Content control is the action of exerting control over content, just as content management is the overarching management of content and its use.
Content may be web content, or other digital content such as text, graphics, still or moving pictures, sound or a combination of all of these. Content control may therefore have to vary according to the nature of the content itself. Some content control, such as the classical computer industry access controls, read, write, delete and so on may be appropriate to some types of content, such as text, but not have much meaning with sound files or video clips, where play and record may have rather more meaning. Edit (essentially a combination of play and record in the film and music industries, but read and write for text) may have other dimensions such as with or without the ability to save the results in a form that only the current user may use or that may be transmitted to other recipients.
Another dimension of content control is the ability to indicate the ownership of the content (intellectual property or Copyright) or the distributor of the content, or the authorized recipient of the content. At first glance this might be thought to be a ‘new dimension’ to content control, but on a moment’s reflection it will be realized that it is not new at all.
One has only to look at physical world examples – the watermarks in banknotes that prove the bank actually issued them, the multiple security methods used in bearer bonds (watermarks are only the start in seriously high value documents) that not only authenticate the creator but also the issuer, or the vehicle licensing agency that provide documents that show if there is an attempt to photocopy or forge them, to see that these ideas about content control are not new. It is only the translation of the function from one industrial implementation to another that may change (more or less radically).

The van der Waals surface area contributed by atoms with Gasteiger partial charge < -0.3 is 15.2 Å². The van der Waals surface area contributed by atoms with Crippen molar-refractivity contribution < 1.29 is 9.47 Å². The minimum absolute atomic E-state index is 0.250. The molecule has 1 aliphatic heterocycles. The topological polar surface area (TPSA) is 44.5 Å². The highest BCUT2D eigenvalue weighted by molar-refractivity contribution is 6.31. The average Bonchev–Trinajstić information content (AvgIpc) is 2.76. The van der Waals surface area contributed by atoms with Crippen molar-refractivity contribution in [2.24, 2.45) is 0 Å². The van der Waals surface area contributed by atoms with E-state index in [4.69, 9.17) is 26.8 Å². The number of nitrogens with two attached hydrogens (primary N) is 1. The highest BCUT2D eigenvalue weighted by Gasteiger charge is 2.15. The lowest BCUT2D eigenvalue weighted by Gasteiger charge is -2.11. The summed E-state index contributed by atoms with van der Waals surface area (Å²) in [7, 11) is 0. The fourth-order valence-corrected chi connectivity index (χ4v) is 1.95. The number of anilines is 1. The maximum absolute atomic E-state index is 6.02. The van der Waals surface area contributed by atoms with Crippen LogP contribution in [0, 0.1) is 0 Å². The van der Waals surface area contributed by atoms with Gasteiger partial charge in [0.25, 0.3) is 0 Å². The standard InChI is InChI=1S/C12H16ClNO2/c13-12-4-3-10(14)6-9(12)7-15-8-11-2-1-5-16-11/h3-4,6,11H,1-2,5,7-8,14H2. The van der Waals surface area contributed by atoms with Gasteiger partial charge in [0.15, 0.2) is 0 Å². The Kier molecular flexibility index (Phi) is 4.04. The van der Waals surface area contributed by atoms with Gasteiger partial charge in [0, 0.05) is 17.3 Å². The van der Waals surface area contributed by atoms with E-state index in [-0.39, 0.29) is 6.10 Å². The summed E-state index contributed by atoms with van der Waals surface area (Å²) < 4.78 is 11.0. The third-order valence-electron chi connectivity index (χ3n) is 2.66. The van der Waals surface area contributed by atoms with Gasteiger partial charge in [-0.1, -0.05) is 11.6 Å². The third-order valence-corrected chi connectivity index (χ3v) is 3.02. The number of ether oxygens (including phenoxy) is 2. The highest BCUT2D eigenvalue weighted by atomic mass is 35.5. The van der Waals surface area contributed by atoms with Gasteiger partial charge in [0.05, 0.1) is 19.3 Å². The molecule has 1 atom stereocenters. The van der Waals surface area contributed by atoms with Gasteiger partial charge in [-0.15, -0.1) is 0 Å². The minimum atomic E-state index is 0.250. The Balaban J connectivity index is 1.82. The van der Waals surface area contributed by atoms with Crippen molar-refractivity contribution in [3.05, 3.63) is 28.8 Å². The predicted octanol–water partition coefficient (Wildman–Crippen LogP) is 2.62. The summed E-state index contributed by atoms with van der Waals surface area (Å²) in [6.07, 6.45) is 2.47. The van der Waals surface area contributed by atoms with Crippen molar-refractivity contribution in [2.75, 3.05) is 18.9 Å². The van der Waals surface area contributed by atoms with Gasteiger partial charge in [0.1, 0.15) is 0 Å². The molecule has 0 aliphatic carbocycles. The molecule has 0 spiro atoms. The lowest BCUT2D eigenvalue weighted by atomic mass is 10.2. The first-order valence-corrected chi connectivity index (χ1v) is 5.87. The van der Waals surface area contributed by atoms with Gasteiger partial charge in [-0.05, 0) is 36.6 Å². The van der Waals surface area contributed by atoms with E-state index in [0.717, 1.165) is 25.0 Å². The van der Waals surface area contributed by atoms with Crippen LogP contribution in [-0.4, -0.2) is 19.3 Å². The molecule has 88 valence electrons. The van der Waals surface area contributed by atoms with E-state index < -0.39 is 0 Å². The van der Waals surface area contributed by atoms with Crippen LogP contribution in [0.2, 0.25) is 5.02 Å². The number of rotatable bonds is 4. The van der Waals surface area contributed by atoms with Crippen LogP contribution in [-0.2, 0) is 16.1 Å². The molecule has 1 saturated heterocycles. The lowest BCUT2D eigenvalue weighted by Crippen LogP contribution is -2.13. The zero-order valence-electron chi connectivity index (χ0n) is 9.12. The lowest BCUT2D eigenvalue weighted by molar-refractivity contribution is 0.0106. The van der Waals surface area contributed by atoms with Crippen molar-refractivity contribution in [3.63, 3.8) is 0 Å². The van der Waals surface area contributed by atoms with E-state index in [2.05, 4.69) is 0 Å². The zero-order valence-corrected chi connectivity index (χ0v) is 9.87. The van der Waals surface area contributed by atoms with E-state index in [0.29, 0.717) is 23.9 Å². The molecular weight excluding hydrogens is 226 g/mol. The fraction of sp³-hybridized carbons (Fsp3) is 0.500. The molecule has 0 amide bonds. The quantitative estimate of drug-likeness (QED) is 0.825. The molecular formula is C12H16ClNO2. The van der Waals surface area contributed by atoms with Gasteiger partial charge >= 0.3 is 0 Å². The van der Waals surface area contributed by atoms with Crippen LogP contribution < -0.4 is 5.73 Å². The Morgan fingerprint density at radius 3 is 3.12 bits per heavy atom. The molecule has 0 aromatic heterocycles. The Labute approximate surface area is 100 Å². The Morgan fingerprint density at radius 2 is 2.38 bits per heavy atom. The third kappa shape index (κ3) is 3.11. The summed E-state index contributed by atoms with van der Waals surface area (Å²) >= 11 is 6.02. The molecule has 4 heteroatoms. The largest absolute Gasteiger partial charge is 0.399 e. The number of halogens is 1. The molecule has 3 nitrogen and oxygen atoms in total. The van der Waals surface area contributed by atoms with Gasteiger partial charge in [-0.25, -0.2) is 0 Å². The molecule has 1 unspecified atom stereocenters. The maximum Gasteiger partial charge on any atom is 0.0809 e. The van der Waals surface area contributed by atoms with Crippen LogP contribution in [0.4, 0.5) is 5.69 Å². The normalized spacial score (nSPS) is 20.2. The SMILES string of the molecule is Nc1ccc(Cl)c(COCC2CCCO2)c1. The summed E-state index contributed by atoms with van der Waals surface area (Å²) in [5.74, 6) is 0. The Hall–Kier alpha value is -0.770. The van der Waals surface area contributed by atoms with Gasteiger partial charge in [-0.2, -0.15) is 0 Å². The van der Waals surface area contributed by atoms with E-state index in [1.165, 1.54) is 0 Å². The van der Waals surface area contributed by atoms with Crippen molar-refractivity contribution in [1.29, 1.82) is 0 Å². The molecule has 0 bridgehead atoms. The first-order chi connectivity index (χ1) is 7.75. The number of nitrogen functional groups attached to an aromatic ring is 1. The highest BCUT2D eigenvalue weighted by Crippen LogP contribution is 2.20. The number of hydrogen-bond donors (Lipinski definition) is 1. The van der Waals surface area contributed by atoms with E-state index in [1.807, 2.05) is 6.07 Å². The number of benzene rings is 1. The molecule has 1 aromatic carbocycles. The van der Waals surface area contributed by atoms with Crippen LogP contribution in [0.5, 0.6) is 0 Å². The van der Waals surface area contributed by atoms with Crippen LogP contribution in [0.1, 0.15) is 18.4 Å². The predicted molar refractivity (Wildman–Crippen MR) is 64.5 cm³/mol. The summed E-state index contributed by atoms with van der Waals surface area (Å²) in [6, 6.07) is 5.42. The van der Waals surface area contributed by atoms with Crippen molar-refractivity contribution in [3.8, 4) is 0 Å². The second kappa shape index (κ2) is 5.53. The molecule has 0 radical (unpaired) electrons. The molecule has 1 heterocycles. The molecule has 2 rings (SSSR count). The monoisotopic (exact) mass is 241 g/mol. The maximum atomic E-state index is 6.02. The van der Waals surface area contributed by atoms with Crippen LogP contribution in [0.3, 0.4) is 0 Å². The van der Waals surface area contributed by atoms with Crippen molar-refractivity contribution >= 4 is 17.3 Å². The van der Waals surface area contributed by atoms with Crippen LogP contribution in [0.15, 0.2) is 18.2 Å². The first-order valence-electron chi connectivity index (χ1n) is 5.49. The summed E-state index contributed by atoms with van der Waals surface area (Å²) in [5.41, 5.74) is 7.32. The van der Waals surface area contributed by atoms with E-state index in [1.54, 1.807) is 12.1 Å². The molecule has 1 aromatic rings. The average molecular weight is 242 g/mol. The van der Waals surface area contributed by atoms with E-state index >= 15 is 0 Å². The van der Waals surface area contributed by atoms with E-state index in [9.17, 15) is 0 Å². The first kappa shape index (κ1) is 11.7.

Content control in the digital document may be far more precise than it was in the paper world. The ability to carry out content control over information being entered in the paper world was almost none. It was more of a ‘free for all’ than a control. In digital documents it is possible to insist on various controls, although, again, the type of content expected may determine the type of content control that can be applied. For instance, being able to insist that the entry must be A-Z, a-z, 0-9 does not make a whole lot of sense for a sound file, and entering MP3 format content into a picture file doesn’t either.
But flash content, for instance, may have many things in it, and being readily able to apply content control to the incoming information may be far more difficult, although it is possible to apply content control on the recipient side more readily.
However, applying some of the ownership information as part of content control may be challenging. Watermarks, as part of content control, present various technical problems. In a Video you may or may not wish them to be visible. Also, if they are visible, can you be sure that they do not interfere both with each other, and with the recipient’s reasonable use of the content. This would be more content out of control than content control. If you put a control that affects printed output, does it make the printed output unusable, or is it too easily removed as a control by the person (or software) doing the printing?
So we must conclude that we can consider content control in two ways. In one way it is in the form of ‘hard’ controls that can be applied effectively to content, and ‘soft’ controls that may be applied to content.
Use our DRM software to control copying and use of your content – control what users can view your content, what they can do with it (copy, print, etc.) and when it can no longer be viewed (expire).